Definition of inveigle in English:

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Pronunciation: /inˈvāɡəl/


[with object]
1Persuade (someone) to do something by means of deception or flattery: we cannot inveigle him into putting pen to paper
More example sentences
  • The ego's greatest triumph is to inveigle us into believing its best interests are our best interests, and even into identifying our very survival with its own.
  • Only when she has managed to inveigle him into a marriage would the process of dismantling and rebuilding his character begin.
  • Emmy had even inveigled him to resume his incessant smoking once more.
1.1 (inveigle oneself or one's way into) Gain entrance to (a place) by persuading (someone) with deception or flattery.
Example sentences
  • He said that they made him feel welcome and he had an ulterior motive in inveigling himself into their company.
  • In an echo of Potter's earlier ‘visitation’ plays, Kitchen's character, Martin, inveigles himself into people's lives and homes by cold reading them like a stage hypnotist.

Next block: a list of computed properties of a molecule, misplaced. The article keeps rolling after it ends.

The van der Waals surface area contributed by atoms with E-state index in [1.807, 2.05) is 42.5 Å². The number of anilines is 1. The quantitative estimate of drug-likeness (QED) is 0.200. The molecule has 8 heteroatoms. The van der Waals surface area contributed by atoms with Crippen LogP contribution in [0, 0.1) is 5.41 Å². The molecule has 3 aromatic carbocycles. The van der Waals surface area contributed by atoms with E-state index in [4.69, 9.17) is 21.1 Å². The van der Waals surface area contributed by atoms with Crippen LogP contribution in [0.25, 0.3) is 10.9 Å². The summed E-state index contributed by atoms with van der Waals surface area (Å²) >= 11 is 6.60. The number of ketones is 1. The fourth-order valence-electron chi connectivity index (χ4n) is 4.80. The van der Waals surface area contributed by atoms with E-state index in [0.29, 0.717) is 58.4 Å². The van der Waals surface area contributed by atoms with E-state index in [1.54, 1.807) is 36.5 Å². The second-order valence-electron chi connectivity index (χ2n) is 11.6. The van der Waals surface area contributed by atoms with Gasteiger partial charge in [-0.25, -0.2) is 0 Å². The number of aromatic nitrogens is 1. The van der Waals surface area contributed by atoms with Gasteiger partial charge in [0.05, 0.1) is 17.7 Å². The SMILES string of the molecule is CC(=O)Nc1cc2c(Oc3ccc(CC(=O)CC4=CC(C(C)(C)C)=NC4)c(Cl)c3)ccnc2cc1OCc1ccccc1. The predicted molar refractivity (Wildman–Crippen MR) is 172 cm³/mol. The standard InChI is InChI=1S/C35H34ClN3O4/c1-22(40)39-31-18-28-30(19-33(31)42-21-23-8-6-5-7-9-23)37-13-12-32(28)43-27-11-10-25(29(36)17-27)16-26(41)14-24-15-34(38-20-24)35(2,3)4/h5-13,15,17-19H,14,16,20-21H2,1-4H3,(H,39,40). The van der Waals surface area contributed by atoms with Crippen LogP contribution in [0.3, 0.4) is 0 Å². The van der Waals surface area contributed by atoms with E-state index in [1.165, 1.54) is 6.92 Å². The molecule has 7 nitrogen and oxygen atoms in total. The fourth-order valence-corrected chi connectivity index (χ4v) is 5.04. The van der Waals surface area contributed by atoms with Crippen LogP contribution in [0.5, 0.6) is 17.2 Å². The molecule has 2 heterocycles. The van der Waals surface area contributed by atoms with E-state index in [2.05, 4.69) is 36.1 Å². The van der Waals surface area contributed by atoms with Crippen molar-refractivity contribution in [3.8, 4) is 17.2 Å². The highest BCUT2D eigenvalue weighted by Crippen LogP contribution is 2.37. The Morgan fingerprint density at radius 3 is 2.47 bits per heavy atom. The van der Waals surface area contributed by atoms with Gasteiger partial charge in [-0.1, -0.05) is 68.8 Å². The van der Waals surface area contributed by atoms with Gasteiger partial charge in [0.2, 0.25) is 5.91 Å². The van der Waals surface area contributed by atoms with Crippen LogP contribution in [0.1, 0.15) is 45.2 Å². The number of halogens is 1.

• In this case the protagonists are two brothers - weak, aimless Aston and aggressive, controlling Mick - and Davies, the tramp who inveigles himself into their lives.



Pronunciation: /inˈvāɡəlmənt/
Example sentences
  • Spokes said it with an air of either respect or inveiglement.


Late 15th century (in the sense 'beguile, deceive'; formerly also as enveigle): from Anglo-Norman French envegler, alteration of Old French aveugler 'to blind', from aveugle 'blind'.

Words that rhyme with inveigle

bagel, finagle, Hegel, Schlegel

For editors and proofreaders

Syllabification: in·vei·gle

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